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Most issue trackers are targeted towards developers. But when working in a small team that includes business people: does it makes sense for them to put non-dev issues inside the tracker?

I must say I have never heard of that combination. In my full-time job the business things are done somewhere else. But in a startup where you have limited cash, why not put business todos and dev todos in the same tracker?

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I've seen it done before. Most tools are generally targeted more towards non-devs or devs, rather than both, but as long as the tool itself has the means of filtering appropriately such that people can see all they need to see, and aren't seeing things that don't matter them, it can work out fine. –  Servy Jun 17 '13 at 20:38
    
As soon as you have the proper permissions it is a very good idea. I have seen it too –  py_script Jun 17 '13 at 20:42
    
Really, in what kind of environment have you seen that? Corporate or rather startup? I guess the visibility can probably be quite an issue, when some people should better not see certain business things. –  Philip Jun 17 '13 at 20:44
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Some trackers have multiple workflows configurable - that a bug goes through one process, while a feature goes through another. Configuring it so that the proper workflow exists for each type of problem encountered shouldn't preclude business and tech both using it. –  MichaelT Jun 17 '13 at 20:51
    
MichaelT: Great idea. We're using Pivotal, I guess we would then create a separate Pivotal project for that. –  Philip Jun 17 '13 at 20:53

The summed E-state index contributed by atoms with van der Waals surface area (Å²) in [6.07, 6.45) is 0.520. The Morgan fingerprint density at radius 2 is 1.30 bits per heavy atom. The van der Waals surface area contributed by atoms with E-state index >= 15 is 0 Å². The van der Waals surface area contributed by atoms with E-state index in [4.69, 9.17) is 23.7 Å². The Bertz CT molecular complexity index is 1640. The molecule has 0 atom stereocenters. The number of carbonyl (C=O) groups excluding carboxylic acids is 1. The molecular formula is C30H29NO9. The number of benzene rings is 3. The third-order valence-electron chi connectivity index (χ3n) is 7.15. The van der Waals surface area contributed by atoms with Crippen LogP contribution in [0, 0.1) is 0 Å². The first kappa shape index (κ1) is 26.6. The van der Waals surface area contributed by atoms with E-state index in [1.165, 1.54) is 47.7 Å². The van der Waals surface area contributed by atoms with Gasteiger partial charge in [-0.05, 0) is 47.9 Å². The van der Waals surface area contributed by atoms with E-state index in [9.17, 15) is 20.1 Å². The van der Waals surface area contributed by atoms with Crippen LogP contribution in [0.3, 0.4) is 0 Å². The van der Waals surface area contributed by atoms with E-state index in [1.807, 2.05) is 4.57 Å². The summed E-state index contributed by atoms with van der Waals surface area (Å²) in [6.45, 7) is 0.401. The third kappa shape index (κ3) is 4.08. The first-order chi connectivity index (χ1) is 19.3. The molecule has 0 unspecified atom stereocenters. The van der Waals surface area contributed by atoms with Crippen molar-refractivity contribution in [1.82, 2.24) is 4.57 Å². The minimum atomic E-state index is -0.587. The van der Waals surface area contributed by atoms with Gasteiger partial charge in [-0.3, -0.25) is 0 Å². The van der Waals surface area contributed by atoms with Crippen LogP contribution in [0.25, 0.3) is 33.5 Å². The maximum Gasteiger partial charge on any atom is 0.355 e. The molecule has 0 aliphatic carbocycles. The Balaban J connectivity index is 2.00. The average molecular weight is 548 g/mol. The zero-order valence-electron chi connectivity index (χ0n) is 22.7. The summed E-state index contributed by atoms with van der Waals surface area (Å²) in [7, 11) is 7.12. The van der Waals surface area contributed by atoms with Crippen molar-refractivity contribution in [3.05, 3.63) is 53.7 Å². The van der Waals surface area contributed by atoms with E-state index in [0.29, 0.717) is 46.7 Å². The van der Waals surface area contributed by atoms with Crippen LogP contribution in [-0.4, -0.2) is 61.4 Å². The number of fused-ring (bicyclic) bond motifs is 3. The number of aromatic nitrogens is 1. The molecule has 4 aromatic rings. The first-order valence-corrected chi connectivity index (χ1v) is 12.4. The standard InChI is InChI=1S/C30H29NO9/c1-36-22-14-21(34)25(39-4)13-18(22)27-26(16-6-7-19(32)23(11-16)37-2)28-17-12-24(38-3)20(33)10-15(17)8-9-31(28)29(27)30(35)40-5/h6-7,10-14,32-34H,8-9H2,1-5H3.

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3 Answers

To me, as long as there are appropriate filters and queues (so developers are not overwhelmed with tickets about "call Bob about new contract") combining them makes sense.

In my line of work (financial software for external clients), most of the dev issues will require prioritisation from the business anyway. At the end-of-the-day, they are all issues with the client relationship (does the software do what the client wants or is there a bug? have we found an issue in the code which will make the code less maintainable and affect our ability to keep clients happy in future? does client need a new contract?)

The combined approach may also help find non-technical solutions to technical bugs

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why not. Redmine (for example) comes with 3 trackers out of the box and allows you to create more. The 3 are bug, feature and support.

bug is obvious, but is feature request a developer thing, or more a design/management issue? What of support - it might not be a bug but a configuration issue.

You can easily add Requirement to the list.

The benefit of adding all these to the same tracker tool is that you can then link them together. Imagine someone creates a feature request that goes through several modificatons through discussion with architects or designers. When management decides to implement this, it can be associated with a 'work' tracker item for you to check your source against, and then associate it with a 'test' tracker as it goes through QA, and then can be associated with support or bug items in the future.

This is called 'traceability' and is huge thing with large scale or very controlled software projects. As long as you don't add onerous workflows to it (ie only a team lead can create a work item, etc) then its a very good thing.

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I would keep a tracker to maintain issues raised by business users. This is especially useful when doing requirement gathering. You might want to use the same tracker when you do user acceptance testing to tick-off existing issues or gather feedback from users. I have mostly used multiple excel sheets in same workgroup to maintain various issues(dev issues in one sheet, business issues in another).

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